Humans as the common point

On display are creations by eight artists who turned to new technologies, analog devices, and everyday objects as their tools and materials: you’ll find exhibits with VR elements, motion capture and ultrasound sensors, as well as TVs and headphones. All of these help uncover new ways to interact with smart devices, expanding our preconceptions about an individual's place in the digital reality.

“We saw humans as the common point between the projects of the Art & Science Center and Yandex Museum. Our bodies, according to the exhibition’s main concept, are tools for collecting information about the world; information that we process in the brain. In their turn, technologies also use special sensors to gain information about their surroundings – and then process the data with their digital “brain.” That’s what makes our sensory system similar to that of a machine,” explains the exhibition’s curator Khristina Ots.

According to the organizers, the exhibited projects also work with human senses, expanding the body’s capabilities. This way, art can demonstrate how technologies help us achieve something we couldn’t achieve before.

New horizons of perception

BREAK-IN is the installation that, according to its creators, is an attempt to visualize the concept of “information overload” and demonstrate how it has changed over the past decades. Visitors see three oscilloscopes (devices used to record, measure, and visualize electric signals) process an audio signal from a computer in real time. The same sound is broadcasted to the headphones attached to each device. Through these, visitors can hear 60 original pieces of varied length and emotional valence. Thus, you get to experience noise and try to identify the audiovisual associations it evokes. The audio was created using AI-generated fragments, as well as excerpts from old radio and phone calls and field recordings.

“The piece’s core concept is the idea that information networks, currently overflowing with data and forming a complex system, have turned into active participants in communication that broadcast new information – as opposed to being mere carriers of it. When interacting with the installation, visitors act as researchers, trying to find meaning in this new data,” says Alexander Pogrebnyak, a media artist, photographer, engineer, and winner of the national competition Science.Technology.Art.

Alexander Pogrebnyak. Photo by Nikolay Kazeev

Alexander Pogrebnyak. Photo by Nikolay Kazeev

The installation’s revealing moniker, BREAK-IN, conveys its purpose to investigate information noise from within the phenomenon. 

The author of another exhibit, Behind the Looking Glass, invites the audience to “hack” the way they think about their own body. On view is a mirror, which instead of the observer, reflects their digital avatar. The display consists of a computer, a motion capture sensor, and a screen. Visitors may try on five avatars, including a binary code human, a robot, a wolf, a stool, or an abstraction.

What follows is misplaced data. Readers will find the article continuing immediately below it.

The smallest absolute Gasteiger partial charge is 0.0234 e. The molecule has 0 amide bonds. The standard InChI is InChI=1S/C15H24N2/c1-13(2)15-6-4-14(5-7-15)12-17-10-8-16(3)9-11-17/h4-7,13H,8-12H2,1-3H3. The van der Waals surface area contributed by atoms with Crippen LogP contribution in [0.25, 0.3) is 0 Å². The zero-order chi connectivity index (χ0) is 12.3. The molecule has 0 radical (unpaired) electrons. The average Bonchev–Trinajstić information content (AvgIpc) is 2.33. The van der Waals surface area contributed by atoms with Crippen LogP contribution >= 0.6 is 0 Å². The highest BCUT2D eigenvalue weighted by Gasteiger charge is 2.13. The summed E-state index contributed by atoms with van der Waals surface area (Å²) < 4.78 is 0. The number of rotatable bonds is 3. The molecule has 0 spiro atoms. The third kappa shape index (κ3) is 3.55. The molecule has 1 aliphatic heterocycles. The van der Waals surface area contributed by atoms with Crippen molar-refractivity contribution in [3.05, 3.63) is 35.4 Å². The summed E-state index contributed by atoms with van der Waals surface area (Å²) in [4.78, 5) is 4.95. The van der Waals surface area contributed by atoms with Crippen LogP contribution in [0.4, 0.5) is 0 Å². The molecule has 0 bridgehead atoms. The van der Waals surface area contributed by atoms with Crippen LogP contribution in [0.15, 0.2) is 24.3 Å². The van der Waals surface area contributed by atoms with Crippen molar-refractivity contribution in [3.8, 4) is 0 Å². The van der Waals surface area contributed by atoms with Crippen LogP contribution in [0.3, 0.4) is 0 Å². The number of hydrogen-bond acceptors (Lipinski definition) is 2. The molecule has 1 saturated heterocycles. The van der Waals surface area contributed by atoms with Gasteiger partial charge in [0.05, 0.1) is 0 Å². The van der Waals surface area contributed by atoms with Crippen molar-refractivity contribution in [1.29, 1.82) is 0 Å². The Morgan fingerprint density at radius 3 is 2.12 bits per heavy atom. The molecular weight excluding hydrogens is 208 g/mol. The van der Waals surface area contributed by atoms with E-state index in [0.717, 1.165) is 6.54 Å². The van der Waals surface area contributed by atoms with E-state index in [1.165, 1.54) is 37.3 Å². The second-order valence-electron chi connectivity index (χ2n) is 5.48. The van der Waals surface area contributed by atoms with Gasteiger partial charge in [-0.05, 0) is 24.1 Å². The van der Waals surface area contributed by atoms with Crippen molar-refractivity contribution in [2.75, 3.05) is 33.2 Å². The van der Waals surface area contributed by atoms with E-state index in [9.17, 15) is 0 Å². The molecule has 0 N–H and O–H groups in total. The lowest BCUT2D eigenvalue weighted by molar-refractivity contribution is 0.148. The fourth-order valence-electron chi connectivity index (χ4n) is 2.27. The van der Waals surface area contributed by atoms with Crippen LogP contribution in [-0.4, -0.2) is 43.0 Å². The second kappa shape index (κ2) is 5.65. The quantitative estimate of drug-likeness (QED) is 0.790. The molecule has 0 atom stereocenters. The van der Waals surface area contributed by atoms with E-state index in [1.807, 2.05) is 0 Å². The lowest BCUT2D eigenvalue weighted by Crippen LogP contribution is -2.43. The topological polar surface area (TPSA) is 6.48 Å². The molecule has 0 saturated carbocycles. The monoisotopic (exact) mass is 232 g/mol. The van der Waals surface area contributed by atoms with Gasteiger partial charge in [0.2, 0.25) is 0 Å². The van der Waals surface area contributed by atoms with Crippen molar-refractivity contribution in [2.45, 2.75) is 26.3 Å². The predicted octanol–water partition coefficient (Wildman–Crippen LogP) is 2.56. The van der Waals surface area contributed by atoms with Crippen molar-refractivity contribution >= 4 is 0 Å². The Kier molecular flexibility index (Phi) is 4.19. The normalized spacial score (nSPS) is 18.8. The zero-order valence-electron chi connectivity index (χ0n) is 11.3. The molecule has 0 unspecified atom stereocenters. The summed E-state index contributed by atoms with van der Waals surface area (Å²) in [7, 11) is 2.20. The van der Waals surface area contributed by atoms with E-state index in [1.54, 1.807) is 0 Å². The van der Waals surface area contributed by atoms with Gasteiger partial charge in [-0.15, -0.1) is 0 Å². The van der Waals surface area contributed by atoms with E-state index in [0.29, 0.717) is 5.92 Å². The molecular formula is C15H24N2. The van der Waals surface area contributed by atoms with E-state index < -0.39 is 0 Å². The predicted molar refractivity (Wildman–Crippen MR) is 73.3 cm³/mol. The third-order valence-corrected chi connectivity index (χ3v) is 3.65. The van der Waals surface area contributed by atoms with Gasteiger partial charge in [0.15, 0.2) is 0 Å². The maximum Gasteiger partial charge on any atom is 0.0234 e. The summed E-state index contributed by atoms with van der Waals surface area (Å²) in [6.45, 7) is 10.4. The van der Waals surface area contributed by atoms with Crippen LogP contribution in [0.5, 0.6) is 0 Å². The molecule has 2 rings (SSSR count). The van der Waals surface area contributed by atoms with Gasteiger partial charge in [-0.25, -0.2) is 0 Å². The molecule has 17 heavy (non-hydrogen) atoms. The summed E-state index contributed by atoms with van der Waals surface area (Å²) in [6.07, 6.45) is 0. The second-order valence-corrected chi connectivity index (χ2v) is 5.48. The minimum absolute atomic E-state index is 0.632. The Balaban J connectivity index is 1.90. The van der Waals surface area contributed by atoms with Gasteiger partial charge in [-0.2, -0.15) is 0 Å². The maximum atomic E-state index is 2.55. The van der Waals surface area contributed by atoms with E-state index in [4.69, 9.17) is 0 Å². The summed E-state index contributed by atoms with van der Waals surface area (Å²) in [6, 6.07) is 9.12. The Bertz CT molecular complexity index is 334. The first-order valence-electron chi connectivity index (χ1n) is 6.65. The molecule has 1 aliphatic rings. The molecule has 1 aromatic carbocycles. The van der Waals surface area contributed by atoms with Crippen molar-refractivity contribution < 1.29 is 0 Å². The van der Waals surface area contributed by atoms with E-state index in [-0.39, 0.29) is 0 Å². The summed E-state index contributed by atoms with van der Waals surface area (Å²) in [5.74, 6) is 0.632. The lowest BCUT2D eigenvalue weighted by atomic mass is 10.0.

“A software that mimics the observer's actions animates the digital skeleton of avatars in real time and thus creates the effect of mirror reflection. With this piece, I aimed to demonstrate that the human body doesn’t transport into a virtual reality but rather, much like anything on a computer, gets converted into a binary code before taking any shape,” says Veronika Kislova, a media artist and a student of the ITMO’s Master’s program Art & Science. 

The AcCord project, in its turn, shows the audience how human embryos perceive the world. To experience this, visitors only need to touch the multimedia installation imitating the umbilical cord; it includes corrugated tubes that are illuminated from the inside and transmit sound vibrations. 

“As the viewer approaches the front of the umbilical cord, the infrared sensor captures the movement, setting off a four-minute sequence of lights and sounds. Each section of the artwork focuses on a separate stage of embryo development, from the first heartbeat till birth. Vibrations near the tip of the umbilical cord mimic the mother and child's heart rhythms, and audio compositions that incorporate noises, as well, recreate the sound environment similar to that of the embryo. This artwork reflects not only on life and death – but also the role of women in society,” notes Danila Logvinenko, an interdisciplinary artist, a graduate of ITMO’s Master’s program Art & Science, and a laureate of the Tavrida and Astra awards.

AcCord. Photo by Nikolay Kazeev

AcCord. Photo by Nikolay Kazeev

The exhibition is on until June 12. Visitors can explore the exhibits on their own on weekdays or as part of a tour by the display’s curators on weekends. Entry is free. The event also features lectures, workshops, and contemporary art talks – the program is available on the exhibition’s website.